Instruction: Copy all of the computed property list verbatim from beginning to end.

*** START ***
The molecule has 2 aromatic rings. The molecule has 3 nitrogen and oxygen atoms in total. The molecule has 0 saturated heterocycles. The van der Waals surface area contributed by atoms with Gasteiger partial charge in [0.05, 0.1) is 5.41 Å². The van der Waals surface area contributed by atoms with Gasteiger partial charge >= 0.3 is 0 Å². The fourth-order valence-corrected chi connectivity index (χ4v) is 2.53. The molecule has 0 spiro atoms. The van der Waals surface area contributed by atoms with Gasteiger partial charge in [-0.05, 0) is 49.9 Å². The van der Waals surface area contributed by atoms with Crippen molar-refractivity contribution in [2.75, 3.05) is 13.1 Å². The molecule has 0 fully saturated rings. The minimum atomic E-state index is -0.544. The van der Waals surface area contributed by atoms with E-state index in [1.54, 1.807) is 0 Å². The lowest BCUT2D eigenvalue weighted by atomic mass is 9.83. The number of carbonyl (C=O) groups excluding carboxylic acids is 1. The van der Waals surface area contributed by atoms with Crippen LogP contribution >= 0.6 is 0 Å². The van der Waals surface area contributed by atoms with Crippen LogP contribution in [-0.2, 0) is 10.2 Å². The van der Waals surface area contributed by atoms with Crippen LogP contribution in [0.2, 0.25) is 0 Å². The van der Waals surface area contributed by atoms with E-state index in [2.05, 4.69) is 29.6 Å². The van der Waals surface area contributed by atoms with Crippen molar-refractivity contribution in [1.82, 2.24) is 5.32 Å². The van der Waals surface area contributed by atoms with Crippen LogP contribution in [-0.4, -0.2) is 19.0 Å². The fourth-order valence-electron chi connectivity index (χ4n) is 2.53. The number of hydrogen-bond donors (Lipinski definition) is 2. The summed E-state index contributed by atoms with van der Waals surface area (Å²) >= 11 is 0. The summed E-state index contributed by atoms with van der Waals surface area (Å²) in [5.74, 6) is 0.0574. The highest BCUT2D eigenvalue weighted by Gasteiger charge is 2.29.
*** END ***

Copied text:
The molecule has 2 aromatic rings. The molecule has 3 nitrogen and oxygen atoms in total. The molecule has 0 saturated heterocycles. The van der Waals surface area contributed by atoms with Gasteiger partial charge in [0.05, 0.1) is 5.41 Å². The van der Waals surface area contributed by atoms with Gasteiger partial charge >= 0.3 is 0 Å². The fourth-order valence-corrected chi connectivity index (χ4v) is 2.53. The molecule has 0 spiro atoms. The van der Waals surface area contributed by atoms with Gasteiger partial charge in [-0.05, 0) is 49.9 Å². The van der Waals surface area contributed by atoms with Crippen molar-refractivity contribution in [2.75, 3.05) is 13.1 Å². The molecule has 0 fully saturated rings. The minimum atomic E-state index is -0.544. The van der Waals surface area contributed by atoms with E-state index in [1.54, 1.807) is 0 Å². The lowest BCUT2D eigenvalue weighted by atomic mass is 9.83. The number of carbonyl (C=O) groups excluding carboxylic acids is 1. The van der Waals surface area contributed by atoms with Crippen LogP contribution >= 0.6 is 0 Å². The van der Waals surface area contributed by atoms with Crippen LogP contribution in [-0.2, 0) is 10.2 Å². The van der Waals surface area contributed by atoms with Crippen LogP contribution in [0.2, 0.25) is 0 Å². The van der Waals surface area contributed by atoms with E-state index in [2.05, 4.69) is 29.6 Å². The van der Waals surface area contributed by atoms with Crippen molar-refractivity contribution in [1.82, 2.24) is 5.32 Å². The van der Waals surface area contributed by atoms with Crippen LogP contribution in [-0.4, -0.2) is 19.0 Å². The fourth-order valence-electron chi connectivity index (χ4n) is 2.53. The number of hydrogen-bond donors (Lipinski definition) is 2. The summed E-state index contributed by atoms with van der Waals surface area (Å²) >= 11 is 0. The summed E-state index contributed by atoms with van der Waals surface area (Å²) in [5.74, 6) is 0.0574. The highest BCUT2D eigenvalue weighted by Gasteiger charge is 2.29.